Looking for new ways to electronically pay employees? Learn about payroll cards
Traditionally, local governments have had two options to pay their employees: by direct deposit or by paper check. But these options may not work well for everyone.
Not all employees have bank accounts, which makes direct deposit impossible. For these employees, cashing payroll checks can be difficult, inconvenient and costly. Checks are expensive for local governments, too, and they create additional work if employees lose them or don't cash them for extended periods of time.
We first introduced the idea of payroll cards in our Payroll Guide in September 2021. Using this option, governments can load payroll payments onto payment debit cards, and employees can withdraw the funds at an ATM, transfer the funds to a bank account, or use the debit card to purchase goods or services.
If you are considering offering payroll cards as an option for employees, here's some information on how a payroll card program might work.
The basics of payroll cards
A payroll card program requires contracting with a service provider. The service provider can mail the cards directly to employees, who then own and maintain possession of the payroll cards. The government has the account number associated with the card in order to load payroll each pay period, but it cannot view balances or activity other than confirming payroll loaded onto the card.
It's best to gauge employee interest before you take steps to find a service provider.
Finding a service provider
To find a service provider and get the best terms possible for your employees, you might request proposals in conjunction with your government's other banking needs.
Service providers usually make their money on the interchange—when employees purchase from merchants—and by charging some cardholder fees. Help your employees by:
- Negotiating the least amount of cardholder fees possible. Employees should be able to check their balance and make some withdraws and transfers without incurring any fees.
- Making sure in-network ATM locations are close enough to employees' work locations so they can conveniently use them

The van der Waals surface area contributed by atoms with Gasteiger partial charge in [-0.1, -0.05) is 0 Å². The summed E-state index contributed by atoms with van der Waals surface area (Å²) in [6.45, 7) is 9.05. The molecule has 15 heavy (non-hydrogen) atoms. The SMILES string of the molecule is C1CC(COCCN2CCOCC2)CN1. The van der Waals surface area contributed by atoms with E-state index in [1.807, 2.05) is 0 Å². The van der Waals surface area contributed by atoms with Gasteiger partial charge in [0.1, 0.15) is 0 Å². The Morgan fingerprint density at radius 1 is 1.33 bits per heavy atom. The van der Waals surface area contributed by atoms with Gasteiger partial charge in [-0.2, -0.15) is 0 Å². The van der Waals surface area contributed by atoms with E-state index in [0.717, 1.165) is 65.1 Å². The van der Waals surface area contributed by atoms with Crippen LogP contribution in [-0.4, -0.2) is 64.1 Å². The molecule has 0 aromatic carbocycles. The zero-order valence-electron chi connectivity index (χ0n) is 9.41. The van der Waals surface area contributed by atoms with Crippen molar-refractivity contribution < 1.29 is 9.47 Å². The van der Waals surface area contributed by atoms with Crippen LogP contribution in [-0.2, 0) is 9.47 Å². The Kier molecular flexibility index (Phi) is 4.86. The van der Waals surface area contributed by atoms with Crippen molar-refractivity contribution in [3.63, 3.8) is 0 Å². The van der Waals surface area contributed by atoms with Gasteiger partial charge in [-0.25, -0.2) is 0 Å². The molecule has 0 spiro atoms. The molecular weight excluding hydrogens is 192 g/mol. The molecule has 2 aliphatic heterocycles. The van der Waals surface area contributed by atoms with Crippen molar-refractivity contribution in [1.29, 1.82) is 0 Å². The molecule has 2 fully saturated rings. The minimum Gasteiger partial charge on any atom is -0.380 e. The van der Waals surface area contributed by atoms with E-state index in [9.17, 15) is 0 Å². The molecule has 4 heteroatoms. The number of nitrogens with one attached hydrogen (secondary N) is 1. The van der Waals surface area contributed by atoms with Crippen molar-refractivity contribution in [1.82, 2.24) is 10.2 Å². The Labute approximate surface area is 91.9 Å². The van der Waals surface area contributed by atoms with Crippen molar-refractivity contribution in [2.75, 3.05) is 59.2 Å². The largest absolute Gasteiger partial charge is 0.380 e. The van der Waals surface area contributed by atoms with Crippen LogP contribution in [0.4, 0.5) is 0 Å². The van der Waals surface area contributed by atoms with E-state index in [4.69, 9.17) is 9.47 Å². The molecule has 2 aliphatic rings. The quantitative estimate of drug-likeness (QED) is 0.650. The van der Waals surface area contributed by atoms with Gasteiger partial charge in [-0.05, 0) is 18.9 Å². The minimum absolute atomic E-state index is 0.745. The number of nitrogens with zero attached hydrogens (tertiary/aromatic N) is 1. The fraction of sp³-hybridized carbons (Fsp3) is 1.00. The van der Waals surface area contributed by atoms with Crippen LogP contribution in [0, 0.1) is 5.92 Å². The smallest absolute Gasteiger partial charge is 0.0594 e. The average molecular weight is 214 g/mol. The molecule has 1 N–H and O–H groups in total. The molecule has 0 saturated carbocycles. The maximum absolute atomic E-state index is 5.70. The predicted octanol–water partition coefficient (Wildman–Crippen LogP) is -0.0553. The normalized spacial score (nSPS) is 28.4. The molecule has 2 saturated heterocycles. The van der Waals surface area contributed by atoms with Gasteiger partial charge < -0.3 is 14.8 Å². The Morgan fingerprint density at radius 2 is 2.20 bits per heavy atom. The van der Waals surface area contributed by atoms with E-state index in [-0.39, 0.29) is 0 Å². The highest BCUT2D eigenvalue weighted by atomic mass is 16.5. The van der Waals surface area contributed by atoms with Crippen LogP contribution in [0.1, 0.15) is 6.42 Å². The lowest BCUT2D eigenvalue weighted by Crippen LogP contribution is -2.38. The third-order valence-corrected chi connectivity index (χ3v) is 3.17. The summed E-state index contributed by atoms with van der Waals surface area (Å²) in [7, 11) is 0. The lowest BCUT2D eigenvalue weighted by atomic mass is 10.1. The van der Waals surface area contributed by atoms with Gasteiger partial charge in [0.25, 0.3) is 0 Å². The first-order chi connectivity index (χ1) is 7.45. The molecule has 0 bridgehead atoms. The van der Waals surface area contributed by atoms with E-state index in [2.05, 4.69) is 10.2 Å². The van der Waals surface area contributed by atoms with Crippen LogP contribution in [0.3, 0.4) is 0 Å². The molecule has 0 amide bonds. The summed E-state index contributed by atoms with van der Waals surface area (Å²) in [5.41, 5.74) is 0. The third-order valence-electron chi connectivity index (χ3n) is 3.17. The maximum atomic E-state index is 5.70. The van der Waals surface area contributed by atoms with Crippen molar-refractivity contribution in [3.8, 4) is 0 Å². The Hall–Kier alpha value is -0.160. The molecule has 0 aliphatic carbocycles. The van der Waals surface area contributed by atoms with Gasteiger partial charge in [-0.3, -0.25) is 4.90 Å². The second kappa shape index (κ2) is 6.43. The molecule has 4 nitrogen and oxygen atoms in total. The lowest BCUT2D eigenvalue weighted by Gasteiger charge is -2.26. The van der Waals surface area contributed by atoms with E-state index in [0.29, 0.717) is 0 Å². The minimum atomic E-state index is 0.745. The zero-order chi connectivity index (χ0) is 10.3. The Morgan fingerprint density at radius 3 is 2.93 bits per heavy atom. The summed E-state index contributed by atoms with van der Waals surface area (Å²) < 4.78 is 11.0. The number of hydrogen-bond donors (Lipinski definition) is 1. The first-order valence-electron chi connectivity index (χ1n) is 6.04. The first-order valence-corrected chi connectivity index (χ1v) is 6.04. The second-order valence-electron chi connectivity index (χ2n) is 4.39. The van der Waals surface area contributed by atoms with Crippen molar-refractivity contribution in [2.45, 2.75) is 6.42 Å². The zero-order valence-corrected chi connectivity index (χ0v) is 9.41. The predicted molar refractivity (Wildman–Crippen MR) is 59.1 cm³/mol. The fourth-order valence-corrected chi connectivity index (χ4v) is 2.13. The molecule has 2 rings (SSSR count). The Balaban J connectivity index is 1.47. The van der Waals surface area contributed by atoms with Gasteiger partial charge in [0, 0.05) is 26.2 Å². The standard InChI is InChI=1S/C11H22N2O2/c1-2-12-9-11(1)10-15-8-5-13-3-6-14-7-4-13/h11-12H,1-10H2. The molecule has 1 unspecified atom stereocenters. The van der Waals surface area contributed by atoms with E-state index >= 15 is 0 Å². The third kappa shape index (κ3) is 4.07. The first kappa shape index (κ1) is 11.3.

- Avoiding service providers that impose restrictions limiting employees from withdrawing or transferring their entire balance
You should communicate information about cardholder fees to employees yourself because they might not read the disclosure the service provider sent. This will help ensure that any fees or limitations do not surprise your employees.
Of course, you want to be sure the service provider meets federal and state requirements. Currently, there are no specific statutes in Washington for payroll cards, but that may change in the future. You would need to monitor for any evolving legislation.
Effects on control systems
It does take some administrative time to issue the cards, circle back with employees and answer their questions.
Since payroll cards work similarly to a direct deposit program, the same internal control processes should apply. You should limit access to account numbers, just like you would with direct deposit. Additionally, you would need to keep documentation supporting how employees chose to be paid, such as using a standard form, just as you would for other payment options.
If an employee loses the card, the service provider can replace it. It may not affect the account number you are using for deposit purposes, but you should check with the service provider.
Would you like to explore the use of payroll cards or other options to improve your payroll processes? Not sure where to start? Consider these resources:
- Washington state began offering payroll cards as an option for state agencies about 10 years ago. You can find some information about the program here.
- SAO's Payroll Guide has practices and options for improving your payroll process, no matter your role.
- SAO's Internal Control Checklist for Payroll Systems. This resource is a series of questions to help you evaluate your internal controls.
How to reach us for more assistance
Do you have additional questions about payroll cards or other payroll-related internal control practices? We would be happy to help. If you aren't sure about your question or would like to talk with someone about a payroll-related project, contact one of the Center for Government Innovation's financial management specialists at Center@sao.wa.gov.
If you have specific technical accounting questions, submit them to our HelpDesk in the client portal.